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On Monday, April 24, Hillborough Area Regional Transit (HART) launched its HyperLINK program to accommodate travelers near the University of South Florida, Carrollwood and Brandon areas. HyperLINK transports riders to and from bus stops to cut travel time and solve the first mile/last mile predicament many people find themselves in. According to public transit consultant Jarrett Walker, most people are comfortable walking less than a quarter mile to and from a transit stop, but for some, transit stops are miles away from where they live and work. Closing the first mile/last mile gaps can encourage more transit use, which also encourages more walking and bicycling, and takes cars off the road, easing congestion and traffic for other people who might walk and/or bike.

To help address the first mile/last mile problem, four new Tesla Model X vehicles were deployed from the Marshall Student Center on the USF Tampa campus Monday morning. The Tesla Model X vehicles are futuristic with a modern, sleek design and Falcon Wing doors that give the impression that the car might fly. But the doors are as practical as they are stylish, and make it easy for people to get in and out of the vehicles in tight spaces with only a foot of clearance necessary on either side. The Tesla Model X comfortably seats seven passengers, features full self-driving hardware, and the HyperLINK service will become driverless as soon as local policy allows for it. The Tesla Model X vehicles will service the USF area while other vehicles will serve Brandon and Carrollwood.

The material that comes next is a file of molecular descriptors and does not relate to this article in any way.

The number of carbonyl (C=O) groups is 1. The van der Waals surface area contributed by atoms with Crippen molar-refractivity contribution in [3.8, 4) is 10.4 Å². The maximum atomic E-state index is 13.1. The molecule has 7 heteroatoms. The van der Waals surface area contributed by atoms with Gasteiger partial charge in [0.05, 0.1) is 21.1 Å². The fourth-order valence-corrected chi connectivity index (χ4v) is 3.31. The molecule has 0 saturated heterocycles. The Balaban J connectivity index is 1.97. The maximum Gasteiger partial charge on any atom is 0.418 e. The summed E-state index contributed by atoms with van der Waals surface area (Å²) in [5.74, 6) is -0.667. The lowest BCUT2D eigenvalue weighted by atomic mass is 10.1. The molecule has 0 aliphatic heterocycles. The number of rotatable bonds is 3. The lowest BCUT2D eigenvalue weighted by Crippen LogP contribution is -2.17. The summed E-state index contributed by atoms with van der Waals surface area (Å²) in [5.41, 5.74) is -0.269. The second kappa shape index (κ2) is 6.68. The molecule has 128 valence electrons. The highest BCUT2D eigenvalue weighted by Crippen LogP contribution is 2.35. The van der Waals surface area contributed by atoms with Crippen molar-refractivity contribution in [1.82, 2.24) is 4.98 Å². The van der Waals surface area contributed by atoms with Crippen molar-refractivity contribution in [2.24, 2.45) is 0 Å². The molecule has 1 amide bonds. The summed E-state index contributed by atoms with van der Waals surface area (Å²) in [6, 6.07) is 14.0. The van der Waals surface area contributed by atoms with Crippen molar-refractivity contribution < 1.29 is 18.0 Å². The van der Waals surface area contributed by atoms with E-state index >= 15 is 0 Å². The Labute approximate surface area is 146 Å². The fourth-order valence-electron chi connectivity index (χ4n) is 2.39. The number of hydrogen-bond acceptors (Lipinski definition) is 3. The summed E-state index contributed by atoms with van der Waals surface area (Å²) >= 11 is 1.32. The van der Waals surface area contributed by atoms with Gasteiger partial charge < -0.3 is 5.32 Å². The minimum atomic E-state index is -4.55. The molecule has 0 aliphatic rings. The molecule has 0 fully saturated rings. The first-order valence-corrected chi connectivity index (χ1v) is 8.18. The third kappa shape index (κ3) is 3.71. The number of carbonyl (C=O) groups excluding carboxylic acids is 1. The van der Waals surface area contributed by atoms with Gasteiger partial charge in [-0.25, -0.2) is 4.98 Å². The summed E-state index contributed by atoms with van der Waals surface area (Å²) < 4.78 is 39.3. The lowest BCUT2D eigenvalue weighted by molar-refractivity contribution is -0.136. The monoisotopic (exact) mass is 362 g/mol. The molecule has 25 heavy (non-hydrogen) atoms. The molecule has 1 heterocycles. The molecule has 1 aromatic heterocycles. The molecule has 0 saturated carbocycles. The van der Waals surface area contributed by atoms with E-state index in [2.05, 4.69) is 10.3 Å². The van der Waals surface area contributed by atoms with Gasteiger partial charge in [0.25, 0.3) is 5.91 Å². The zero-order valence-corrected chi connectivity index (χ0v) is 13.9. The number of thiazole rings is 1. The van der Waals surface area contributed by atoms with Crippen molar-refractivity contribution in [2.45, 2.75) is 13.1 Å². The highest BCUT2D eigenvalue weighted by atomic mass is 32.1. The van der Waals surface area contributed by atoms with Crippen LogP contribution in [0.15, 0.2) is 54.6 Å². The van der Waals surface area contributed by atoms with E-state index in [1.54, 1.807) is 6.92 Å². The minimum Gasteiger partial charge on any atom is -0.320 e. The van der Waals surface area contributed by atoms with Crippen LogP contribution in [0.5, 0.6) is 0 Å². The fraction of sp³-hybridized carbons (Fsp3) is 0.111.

Florida Department of Transportation District 7 Secretary Paul Steinman spoke at the event. “The future of Transportation is automated, connected, and shared.” City of Tampa Mayor Bob Buckhorn added that “Transportation is important, and multimodal transportation is even more important”.

HyperLINK is a shared-ride service, and each ride is $3.00, payable by cash or credit. The ride can be hailed via the HyperLINK smartphone app, or just by calling 813-298-0455. It protects riders from unpredictable weather, is wheelchair accessible, and eliminates the need to find parking, a common difficulty among USF students who commute by motor vehicle. Moreover, the service encourages people to get where they are going on foot and by public transit, reducing the impact on the environment.

Austin Gibble, a Graduate Research Assistant at USF’s Center for Urban Transportation Research, attended the launch event on Monday. “It was so cool,” he said, “and it’s a great alternative to Uber.” The HyperLINK service picks Austin up from his apartment and takes him to HART’s University Area Transit Center. “It’s much faster than waiting for a bus at my apartment and then having to transfer again,” says Gibble.


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